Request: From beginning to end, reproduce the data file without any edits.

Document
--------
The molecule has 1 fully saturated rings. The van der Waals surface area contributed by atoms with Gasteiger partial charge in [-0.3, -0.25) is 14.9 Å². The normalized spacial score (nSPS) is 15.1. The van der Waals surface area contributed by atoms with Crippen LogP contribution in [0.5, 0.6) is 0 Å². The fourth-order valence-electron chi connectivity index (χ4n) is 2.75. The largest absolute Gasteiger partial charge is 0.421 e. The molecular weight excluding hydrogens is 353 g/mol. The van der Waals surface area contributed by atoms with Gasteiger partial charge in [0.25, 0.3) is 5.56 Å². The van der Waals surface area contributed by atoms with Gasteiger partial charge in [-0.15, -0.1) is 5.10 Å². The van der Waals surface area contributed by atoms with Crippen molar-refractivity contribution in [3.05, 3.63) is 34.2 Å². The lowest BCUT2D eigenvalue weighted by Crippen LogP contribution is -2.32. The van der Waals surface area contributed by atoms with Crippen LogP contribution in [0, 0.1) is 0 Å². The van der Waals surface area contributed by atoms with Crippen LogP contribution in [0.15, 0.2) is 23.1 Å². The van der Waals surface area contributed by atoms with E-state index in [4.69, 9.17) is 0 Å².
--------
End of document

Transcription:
The molecule has 1 fully saturated rings. The van der Waals surface area contributed by atoms with Gasteiger partial charge in [-0.3, -0.25) is 14.9 Å². The normalized spacial score (nSPS) is 15.1. The van der Waals surface area contributed by atoms with Crippen LogP contribution in [0.5, 0.6) is 0 Å². The fourth-order valence-electron chi connectivity index (χ4n) is 2.75. The largest absolute Gasteiger partial charge is 0.421 e. The molecular weight excluding hydrogens is 353 g/mol. The van der Waals surface area contributed by atoms with Gasteiger partial charge in [0.25, 0.3) is 5.56 Å². The van der Waals surface area contributed by atoms with Gasteiger partial charge in [-0.15, -0.1) is 5.10 Å². The van der Waals surface area contributed by atoms with Crippen molar-refractivity contribution in [3.05, 3.63) is 34.2 Å². The lowest BCUT2D eigenvalue weighted by Crippen LogP contribution is -2.32. The van der Waals surface area contributed by atoms with Crippen LogP contribution in [0, 0.1) is 0 Å². The van der Waals surface area contributed by atoms with Crippen LogP contribution in [0.15, 0.2) is 23.1 Å². The van der Waals surface area contributed by atoms with E-state index in [4.69, 9.17) is 0 Å².